It’s the Drug Industry’s Turn to Tremble Before Trump

  • Biotech, drug stocks get hit: ‘Well, that party ended fast’
  • President-elect calls for lower prices but offers few details

Trump Adds to Corrective Noise in Health Care Stocks

In a hallway of a San Francisco luxury hotel, investors huddled around a computer screen watching dozens of drug stocks plummet as President-elect Donald Trump lit into pharma companies, declaring that “they’re getting away with murder.” As for Obamacare, he said, “it’ll be repeal and replace.”

The mood was shock and disbelief as thousands of health-care investors, bankers and executives gathered at the cramped Westin St. Francis Hotel. Many had paid thousands of dollars to attend the industry’s biggest investing get-together of the year, the four-day J.P. Morgan Healthcare Conference. And they had spent the last days speculating about what policies Trump would push in health care. Then the bomb dropped.

“It’s horrible,” David MacCallum of Outer Islands Capital, a small hedge fund in New York, said over the phone to his wife as he watched the tickers tilt downward.

On Wednesday, Trump promised to force drug and biotechnology companies to bid for the government’s business, and reiterated his demand to do away with Obamacare. “We’re the largest buyer of drugs in the world and yet we don’t bid properly.” He promised the government would “save billions of dollars.”

Populist Streak

Trump’s attack on the industry is just the latest turn in a populist governing philosophy where he’s gone after companies that provide high-value goods and services to the government, like defense manufacturers, or major employers, like car manufacturers. Drug stocks jumped after Trump’s election, as investors bet he would be friendlier to the industry than his opponent, Democratic candidate Hillary Clinton.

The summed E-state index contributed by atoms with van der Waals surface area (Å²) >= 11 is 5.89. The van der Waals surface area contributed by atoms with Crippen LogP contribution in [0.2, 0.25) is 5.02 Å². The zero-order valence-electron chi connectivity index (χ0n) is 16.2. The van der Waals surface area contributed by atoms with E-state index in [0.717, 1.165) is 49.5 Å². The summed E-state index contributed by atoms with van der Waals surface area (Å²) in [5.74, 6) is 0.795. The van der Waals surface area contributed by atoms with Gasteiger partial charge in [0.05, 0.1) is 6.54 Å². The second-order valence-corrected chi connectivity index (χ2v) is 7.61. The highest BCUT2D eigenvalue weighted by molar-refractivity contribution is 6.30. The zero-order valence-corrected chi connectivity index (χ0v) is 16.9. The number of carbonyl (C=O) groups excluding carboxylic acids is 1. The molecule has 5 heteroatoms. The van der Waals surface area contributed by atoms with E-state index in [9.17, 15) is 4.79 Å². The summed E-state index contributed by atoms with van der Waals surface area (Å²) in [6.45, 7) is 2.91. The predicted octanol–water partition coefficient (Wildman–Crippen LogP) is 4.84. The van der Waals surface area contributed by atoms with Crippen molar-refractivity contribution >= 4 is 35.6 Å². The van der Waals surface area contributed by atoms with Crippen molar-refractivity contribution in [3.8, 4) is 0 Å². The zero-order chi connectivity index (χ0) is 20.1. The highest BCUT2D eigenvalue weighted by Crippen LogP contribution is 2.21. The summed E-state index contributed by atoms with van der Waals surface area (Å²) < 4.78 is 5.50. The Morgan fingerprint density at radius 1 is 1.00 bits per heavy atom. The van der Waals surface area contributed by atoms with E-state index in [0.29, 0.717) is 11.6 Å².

“Well, that party ended fast,” John Schroer, sector head of health care at Allianz Global Investors, said as the Nasdaq Biotechnology Index fell 3 percent and the Standard & Poor’s 500 Pharmaceuticals, Biotechnology & Life Sciences Index fell 1.7 percent. Both indexes extended their losses on Thursday.

Trump offered few concrete details on his plans for U.S. health care and, as is his habit, may very well still change his mind. Still, he has begun to outline broad priorities for an industry that’s more closely tied to the government than any sector other than defense. The government is a customer for its drugs and services, a regulator of its new products, and an organizer of its markets. Medicare, the U.S. health program for the elderly, doesn’t currently have the power to directly negotiate prices with drugmakers.

“To repeal and replace Obamacare and not have a conversation about drug pricing seems not like a reasonable prospect,” Trump senior adviser Kellyanne Conway said in an interview on Bloomberg Television. “We hear from people daily that they feel crushed by the costs of the drugs they need.” She called Trump the right person to lead that effort and predicted he could bring along Republicans who might otherwise be considered friendlier to the industry.